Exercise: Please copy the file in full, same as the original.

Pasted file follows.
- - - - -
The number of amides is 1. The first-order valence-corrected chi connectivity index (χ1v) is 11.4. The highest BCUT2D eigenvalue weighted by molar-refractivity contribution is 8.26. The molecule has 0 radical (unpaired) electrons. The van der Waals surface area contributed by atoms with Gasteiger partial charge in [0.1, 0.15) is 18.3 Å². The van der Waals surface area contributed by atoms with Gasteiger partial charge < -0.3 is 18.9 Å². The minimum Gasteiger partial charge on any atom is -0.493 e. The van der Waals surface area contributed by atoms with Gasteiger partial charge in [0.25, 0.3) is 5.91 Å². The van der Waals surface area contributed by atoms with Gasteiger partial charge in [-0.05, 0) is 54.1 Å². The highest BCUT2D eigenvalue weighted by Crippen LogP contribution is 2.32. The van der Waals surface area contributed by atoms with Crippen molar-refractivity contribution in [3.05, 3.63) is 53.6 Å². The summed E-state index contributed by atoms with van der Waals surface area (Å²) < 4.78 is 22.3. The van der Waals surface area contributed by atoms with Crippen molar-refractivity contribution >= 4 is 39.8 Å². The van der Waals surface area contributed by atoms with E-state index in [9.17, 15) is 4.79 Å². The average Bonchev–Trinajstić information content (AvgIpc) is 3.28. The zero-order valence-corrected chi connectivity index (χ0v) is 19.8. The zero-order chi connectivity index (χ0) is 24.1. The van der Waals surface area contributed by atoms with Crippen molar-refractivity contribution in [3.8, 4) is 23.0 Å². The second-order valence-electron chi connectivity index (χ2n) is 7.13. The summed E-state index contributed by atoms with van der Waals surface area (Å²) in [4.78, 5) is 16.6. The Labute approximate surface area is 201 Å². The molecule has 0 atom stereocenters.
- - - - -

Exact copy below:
The number of amides is 1. The first-order valence-corrected chi connectivity index (χ1v) is 11.4. The highest BCUT2D eigenvalue weighted by molar-refractivity contribution is 8.26. The molecule has 0 radical (unpaired) electrons. The van der Waals surface area contributed by atoms with Gasteiger partial charge in [0.1, 0.15) is 18.3 Å². The van der Waals surface area contributed by atoms with Gasteiger partial charge < -0.3 is 18.9 Å². The minimum Gasteiger partial charge on any atom is -0.493 e. The van der Waals surface area contributed by atoms with Gasteiger partial charge in [0.25, 0.3) is 5.91 Å². The van der Waals surface area contributed by atoms with Gasteiger partial charge in [-0.05, 0) is 54.1 Å². The highest BCUT2D eigenvalue weighted by Crippen LogP contribution is 2.32. The van der Waals surface area contributed by atoms with Crippen molar-refractivity contribution in [3.05, 3.63) is 53.6 Å². The summed E-state index contributed by atoms with van der Waals surface area (Å²) < 4.78 is 22.3. The van der Waals surface area contributed by atoms with Crippen molar-refractivity contribution >= 4 is 39.8 Å². The van der Waals surface area contributed by atoms with E-state index in [9.17, 15) is 4.79 Å². The average Bonchev–Trinajstić information content (AvgIpc) is 3.28. The zero-order valence-corrected chi connectivity index (χ0v) is 19.8. The zero-order chi connectivity index (χ0) is 24.1. The van der Waals surface area contributed by atoms with Crippen molar-refractivity contribution in [3.8, 4) is 23.0 Å². The second-order valence-electron chi connectivity index (χ2n) is 7.13. The summed E-state index contributed by atoms with van der Waals surface area (Å²) in [4.78, 5) is 16.6. The Labute approximate surface area is 201 Å². The molecule has 0 atom stereocenters.